Emission pledges by states put extra pressure on Scott Morrison to lift national climate goals

Experts say state and territory commitments put net zero within reach whereas the federal target is nowhere near it

Australian states could deliver at least a 34% cut in national greenhouse gas emissions by 2030 based on existing pledges, prompting calls for the Morrison government to lift its climate goals.

New South Wales on Wednesday became the third state to set a target of cutting emissions roughly in half by the end of the decade compared with 2005 levels, in line with what scientists say is necessary for the developed world to live up to the goals of the Paris agreement.

NSW and South Australia have both set targets to reduce emissions by 50% by 2030, while Victoria has set a 45-50% range. The biggest emitting state, Queensland, has a 30% target.

If all were to meet their goals and other states and territories kept emissions at 2019 levels, Australia would comfortably surpass the Morrison government’s target of a 26-28% cut, reaching at least 34%. The national cut would be deeper if Western Australia and the Northern Territory set targets to reverse significant rises in their emissions over the past 15 years – up 21% and 47% respectively before Covid-19 hit – due to expanding fossil fuel developments.

Analysts contrasted the commitment by the NSW Coalition with its federal counterpart, which remains divided over whether to adopt a net zero emissions target for 2050 or increase its 2030 goal before the Cop26 climate conference in Glasgow in a month.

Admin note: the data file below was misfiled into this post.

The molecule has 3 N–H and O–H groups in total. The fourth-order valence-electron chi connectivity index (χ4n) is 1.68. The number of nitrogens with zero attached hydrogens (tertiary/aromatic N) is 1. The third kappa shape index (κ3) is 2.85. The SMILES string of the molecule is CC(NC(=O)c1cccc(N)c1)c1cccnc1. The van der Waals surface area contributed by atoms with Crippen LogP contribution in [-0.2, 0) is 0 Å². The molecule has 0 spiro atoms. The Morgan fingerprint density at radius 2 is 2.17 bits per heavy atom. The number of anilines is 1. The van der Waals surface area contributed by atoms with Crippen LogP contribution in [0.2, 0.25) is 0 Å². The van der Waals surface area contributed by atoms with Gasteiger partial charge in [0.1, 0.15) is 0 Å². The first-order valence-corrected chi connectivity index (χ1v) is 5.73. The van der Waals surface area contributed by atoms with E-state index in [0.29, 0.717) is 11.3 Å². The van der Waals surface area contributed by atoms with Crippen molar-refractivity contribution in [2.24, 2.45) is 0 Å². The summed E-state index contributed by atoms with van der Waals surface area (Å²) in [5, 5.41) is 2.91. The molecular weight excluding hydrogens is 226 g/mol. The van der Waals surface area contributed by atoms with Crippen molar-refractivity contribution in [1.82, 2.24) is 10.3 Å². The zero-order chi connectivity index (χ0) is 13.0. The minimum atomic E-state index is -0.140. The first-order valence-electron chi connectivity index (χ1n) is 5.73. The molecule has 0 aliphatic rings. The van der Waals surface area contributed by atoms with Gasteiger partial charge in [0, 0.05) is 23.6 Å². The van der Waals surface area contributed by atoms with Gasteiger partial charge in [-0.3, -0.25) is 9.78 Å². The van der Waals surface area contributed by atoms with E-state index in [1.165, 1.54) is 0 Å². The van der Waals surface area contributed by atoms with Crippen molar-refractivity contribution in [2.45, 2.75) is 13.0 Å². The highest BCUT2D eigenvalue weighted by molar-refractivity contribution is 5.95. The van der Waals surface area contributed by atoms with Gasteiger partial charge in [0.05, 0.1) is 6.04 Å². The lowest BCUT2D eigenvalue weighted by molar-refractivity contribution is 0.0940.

Bill Hare, chief executive and senior scientist with Climate Analytics, said it would “clearly put a lot of pressure on the Morrison government”, which has not introduced policies to significantly reduce emissions from electricity, industry or transport.

“It shows the majority of Australians support doing more than the federal government,” Hare said.

He said all states needed to do more to play their part in the world limiting global heating to 1.5C, but it was “a good start”.

“It does put getting to net zero by 2050 within striking distance, whereas the national target is nowhere near it,” he said.

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Morrison signalled to a group of metropolitan Liberals during a private briefing on Tuesday that he wanted to reach an agreement with the National party before the Glasgow summit that included both a policy roadmap setting out a technological approach to emissions reduction, and a mid-century target.

But some in the National party remain opposed. The Queensland National Llew O’Brien told Guardian Australia: “Until I see a plan that guarantees no increased cost of living pressures for regional Australians and businesses, energy reliability for domestic and commercial energy users and does not negatively affect resources industry jobs – both direct and indirect – I’m not in support of signing onto a net carbon neutral by 2050 agreement.”